Funk, Inc. (Remastered) Funk, Inc.
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Info zu Funk, Inc. (Remastered)
Funk, Inc. is the first studio album by Funk, Inc., released in 1971. Soul-jazz in the early Seventies was attuned to the dance rhythms of more commercial black music, yet still made room for the deep blues grooves and extended blowing that were hallmarks of the style in earlier years. Funk, Inc., the hot instrumental quintet from Indianapolis, was indicative of the era’s best, displaying traces of Sly Stone and Marvin Gaye, yet still able to stretch out and play unhyphenated jazz with subtlety and imagination. The extended grooves struck on the band’s Prestige albums, create a winning forum for the talents of organist/leader Bobby Watley, tenor saxophonist Eugene Barr, and blues-drenched guitarist Steve Weakley. This is perfect music for reminiscing, sampling, or just plain digging.
Steve Weakley, guitar
Gene Barr, tenor saxophone
Cecil Hunt, conga
Jimmy Munford, drums, vocals
Bobby Watley, organ, vocals
The return of Funk, Inc., one of the most popular soul jazz combos of the Seventies, is a remarkable story. Formed in 1969 by organist Bobby Watley, the Indiana-based group was signed to Prestige Records two years later by producer Bob Porter. The band’s inspired blend of impassioned jazz improvisation and riveting funk grooves was given a highly enthusiastic reception by disc jockeys and record buyers across the country, as well as by critics.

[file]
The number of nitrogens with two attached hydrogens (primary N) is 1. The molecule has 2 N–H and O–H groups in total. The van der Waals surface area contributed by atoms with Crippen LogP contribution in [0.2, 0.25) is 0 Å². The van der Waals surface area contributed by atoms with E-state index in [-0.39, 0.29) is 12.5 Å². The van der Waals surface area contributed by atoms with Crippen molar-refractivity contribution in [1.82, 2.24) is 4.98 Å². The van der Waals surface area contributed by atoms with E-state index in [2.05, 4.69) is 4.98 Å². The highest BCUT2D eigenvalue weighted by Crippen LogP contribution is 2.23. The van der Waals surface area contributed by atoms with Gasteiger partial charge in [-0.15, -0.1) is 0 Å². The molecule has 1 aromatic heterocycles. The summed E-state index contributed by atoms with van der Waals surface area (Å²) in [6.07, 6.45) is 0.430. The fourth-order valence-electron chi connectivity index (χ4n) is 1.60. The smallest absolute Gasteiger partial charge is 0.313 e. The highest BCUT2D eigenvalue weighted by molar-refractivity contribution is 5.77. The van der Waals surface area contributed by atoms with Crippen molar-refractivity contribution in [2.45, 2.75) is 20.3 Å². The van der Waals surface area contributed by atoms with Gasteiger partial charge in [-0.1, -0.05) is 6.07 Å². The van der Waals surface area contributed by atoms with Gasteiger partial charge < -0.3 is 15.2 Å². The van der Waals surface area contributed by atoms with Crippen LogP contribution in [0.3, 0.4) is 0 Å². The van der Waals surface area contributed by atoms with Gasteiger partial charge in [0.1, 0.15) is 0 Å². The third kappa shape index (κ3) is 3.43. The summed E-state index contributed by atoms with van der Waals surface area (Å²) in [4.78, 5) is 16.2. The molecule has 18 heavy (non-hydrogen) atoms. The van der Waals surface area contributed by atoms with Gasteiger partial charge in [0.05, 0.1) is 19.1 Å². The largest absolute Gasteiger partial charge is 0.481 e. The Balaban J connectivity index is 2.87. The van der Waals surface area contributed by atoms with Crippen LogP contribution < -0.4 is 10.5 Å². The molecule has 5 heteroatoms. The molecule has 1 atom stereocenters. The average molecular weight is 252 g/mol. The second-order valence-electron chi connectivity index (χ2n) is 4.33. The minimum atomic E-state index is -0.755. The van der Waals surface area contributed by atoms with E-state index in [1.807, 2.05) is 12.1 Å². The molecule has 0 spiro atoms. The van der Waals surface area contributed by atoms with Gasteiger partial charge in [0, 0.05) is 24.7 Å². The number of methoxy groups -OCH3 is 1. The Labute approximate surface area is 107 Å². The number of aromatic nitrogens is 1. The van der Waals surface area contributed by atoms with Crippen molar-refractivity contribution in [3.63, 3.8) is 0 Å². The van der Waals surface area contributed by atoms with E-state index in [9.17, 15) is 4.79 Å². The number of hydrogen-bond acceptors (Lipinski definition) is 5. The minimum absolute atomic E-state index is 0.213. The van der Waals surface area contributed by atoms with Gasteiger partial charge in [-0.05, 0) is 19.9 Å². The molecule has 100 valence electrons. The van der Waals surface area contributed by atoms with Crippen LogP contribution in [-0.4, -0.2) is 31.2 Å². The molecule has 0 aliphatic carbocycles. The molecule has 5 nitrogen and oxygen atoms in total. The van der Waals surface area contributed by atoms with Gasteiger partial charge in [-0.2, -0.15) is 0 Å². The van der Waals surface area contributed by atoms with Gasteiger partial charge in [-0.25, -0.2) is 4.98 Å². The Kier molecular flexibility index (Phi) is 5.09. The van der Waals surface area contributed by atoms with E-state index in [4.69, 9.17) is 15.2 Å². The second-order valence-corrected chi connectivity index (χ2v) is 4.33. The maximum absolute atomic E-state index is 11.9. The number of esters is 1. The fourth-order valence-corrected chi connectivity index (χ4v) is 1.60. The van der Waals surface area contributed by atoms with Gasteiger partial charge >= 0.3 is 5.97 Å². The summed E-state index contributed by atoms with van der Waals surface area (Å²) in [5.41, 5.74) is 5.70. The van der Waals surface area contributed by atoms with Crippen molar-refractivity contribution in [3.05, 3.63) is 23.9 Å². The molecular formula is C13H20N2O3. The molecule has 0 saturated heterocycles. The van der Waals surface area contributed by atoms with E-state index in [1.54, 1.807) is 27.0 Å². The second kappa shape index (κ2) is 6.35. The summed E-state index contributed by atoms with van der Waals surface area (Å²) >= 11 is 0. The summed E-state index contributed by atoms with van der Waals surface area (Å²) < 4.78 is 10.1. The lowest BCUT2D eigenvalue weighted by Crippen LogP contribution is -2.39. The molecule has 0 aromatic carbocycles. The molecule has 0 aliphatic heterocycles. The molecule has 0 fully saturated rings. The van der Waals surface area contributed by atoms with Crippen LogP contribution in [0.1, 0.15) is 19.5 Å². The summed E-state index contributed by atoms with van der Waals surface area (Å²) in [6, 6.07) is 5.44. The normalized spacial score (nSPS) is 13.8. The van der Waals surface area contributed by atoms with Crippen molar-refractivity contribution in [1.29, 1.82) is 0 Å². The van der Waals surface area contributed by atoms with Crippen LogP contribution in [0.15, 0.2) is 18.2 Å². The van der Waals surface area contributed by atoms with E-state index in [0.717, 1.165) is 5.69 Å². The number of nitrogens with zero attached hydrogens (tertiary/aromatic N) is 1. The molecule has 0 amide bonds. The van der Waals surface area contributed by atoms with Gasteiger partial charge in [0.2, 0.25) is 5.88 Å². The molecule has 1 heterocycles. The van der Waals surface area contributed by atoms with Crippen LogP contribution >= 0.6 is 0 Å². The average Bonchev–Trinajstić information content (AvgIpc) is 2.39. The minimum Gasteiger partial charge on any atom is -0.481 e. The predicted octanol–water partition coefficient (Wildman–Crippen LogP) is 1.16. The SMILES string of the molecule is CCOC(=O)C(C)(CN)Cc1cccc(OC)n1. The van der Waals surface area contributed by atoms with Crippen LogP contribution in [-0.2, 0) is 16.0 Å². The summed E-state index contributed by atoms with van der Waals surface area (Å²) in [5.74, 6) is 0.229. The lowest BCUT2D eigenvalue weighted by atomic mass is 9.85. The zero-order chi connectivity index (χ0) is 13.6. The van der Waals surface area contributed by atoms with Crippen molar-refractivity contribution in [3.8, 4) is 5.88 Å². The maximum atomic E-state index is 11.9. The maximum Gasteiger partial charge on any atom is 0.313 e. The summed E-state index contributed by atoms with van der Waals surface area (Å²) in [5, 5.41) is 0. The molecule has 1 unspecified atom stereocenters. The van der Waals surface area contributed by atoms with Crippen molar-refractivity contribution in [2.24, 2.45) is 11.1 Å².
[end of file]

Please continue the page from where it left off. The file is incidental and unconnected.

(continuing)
“Though it bears a name that suggests yet another rock group,” Stanley Dance commented in the Saturday Review, “this Indianapolis quintet plays more jazz than most of the established organ groups are permitted to record. Rhythmically, it is very strong, and its repetitive use of riffs on blues themes has an agreeable, hypnotic effect.”